Classification

Classification is the problem of predicting a categorical target using training data. The key difference between regression and classification is that in regression the target is continuous while in classification, the target is categorical.

Creating classification models is easy with GraphLab Create! Currently, the following models are supported for classification:

These algorithms differ in how they make predictions, but conform to the same API. With all models, call create() to create a model, predict() to make flexible predictions on the returned model, classify() which provides all the sufficient statistics for classifying data, and evaluate() to measure performance of the predictions. Models can incorporate:

  • Numeric features
  • Categorical variables
  • Dictionary features (i.e sparse features)
  • List features (i.e dense arrays)
  • Text data
  • Images

Model Selector

It isn't always clear that we know exactly which model is suitable for a given task. GraphLab Create's model selector automatically picks the right model for you based on statistics collected from the data set.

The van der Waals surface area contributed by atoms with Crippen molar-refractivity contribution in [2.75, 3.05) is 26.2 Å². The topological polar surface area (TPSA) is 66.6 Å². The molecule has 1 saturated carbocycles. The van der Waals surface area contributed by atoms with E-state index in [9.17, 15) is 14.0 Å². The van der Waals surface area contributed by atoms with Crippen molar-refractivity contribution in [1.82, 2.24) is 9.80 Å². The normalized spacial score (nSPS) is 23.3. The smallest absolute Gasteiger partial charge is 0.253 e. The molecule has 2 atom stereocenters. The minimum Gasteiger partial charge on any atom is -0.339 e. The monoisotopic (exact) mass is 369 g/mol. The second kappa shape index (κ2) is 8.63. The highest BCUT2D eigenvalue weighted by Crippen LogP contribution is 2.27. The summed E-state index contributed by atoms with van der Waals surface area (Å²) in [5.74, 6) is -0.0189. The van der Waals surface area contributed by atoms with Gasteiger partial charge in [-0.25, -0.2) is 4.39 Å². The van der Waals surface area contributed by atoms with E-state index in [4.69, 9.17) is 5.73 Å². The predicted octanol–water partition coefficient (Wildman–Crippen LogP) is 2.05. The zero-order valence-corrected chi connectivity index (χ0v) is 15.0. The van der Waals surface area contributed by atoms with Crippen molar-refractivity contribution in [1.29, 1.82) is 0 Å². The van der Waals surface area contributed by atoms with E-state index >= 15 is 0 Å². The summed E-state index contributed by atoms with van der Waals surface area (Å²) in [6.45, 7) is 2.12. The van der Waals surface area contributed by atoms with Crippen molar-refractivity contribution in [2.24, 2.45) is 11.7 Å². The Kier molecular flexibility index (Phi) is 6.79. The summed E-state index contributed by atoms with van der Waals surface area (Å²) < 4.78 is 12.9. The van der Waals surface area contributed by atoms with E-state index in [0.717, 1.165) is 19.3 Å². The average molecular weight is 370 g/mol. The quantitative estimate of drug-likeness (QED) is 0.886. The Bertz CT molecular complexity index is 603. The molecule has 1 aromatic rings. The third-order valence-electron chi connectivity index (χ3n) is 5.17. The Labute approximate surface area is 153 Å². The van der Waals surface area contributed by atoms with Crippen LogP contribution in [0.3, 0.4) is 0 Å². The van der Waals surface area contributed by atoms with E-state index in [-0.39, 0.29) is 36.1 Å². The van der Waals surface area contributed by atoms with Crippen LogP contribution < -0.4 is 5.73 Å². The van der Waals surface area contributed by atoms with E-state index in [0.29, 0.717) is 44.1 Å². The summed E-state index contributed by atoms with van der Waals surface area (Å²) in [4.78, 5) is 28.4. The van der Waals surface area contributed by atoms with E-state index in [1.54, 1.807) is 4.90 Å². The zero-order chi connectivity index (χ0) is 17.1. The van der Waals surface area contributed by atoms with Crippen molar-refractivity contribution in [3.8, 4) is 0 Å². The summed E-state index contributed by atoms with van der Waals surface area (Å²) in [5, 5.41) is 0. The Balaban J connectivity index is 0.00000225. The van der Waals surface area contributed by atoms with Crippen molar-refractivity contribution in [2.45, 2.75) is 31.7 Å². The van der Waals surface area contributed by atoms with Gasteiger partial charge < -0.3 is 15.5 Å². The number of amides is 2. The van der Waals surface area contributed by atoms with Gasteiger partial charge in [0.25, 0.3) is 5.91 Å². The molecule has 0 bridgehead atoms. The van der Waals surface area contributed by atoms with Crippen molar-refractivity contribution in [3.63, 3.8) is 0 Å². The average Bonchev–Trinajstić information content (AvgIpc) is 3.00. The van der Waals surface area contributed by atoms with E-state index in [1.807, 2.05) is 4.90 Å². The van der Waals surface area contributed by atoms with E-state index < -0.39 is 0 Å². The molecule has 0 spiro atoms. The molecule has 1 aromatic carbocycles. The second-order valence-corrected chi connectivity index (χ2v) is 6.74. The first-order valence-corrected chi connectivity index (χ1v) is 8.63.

import graphlab as gl

# Load the data
data =  gl.SFrame('https://static.turi.com/datasets/regression/yelp-data.csv')

# Restaurants with rating >=3 are good
data['is_good'] = data['stars'] >= 3

# Make a train-test split
train_data, test_data = data.random_split(0.8)

# Automatically picks the right model based on your data.
model = gl.classifier.create(train_data, target='is_good',
                             features = ['user_avg_stars',
                                         'business_avg_stars',
                                         'user_review_count',
                                         'business_review_count'])

# Generate predictions (class/probabilities etc.), contained in an SFrame.
predictions = model.classify(test_data)

# Evaluate the model, with the results stored in a dictionary
results = model.evaluate(test_data)

GraphLab Create implementations are built to work with up to billions of examples and up to millions of features.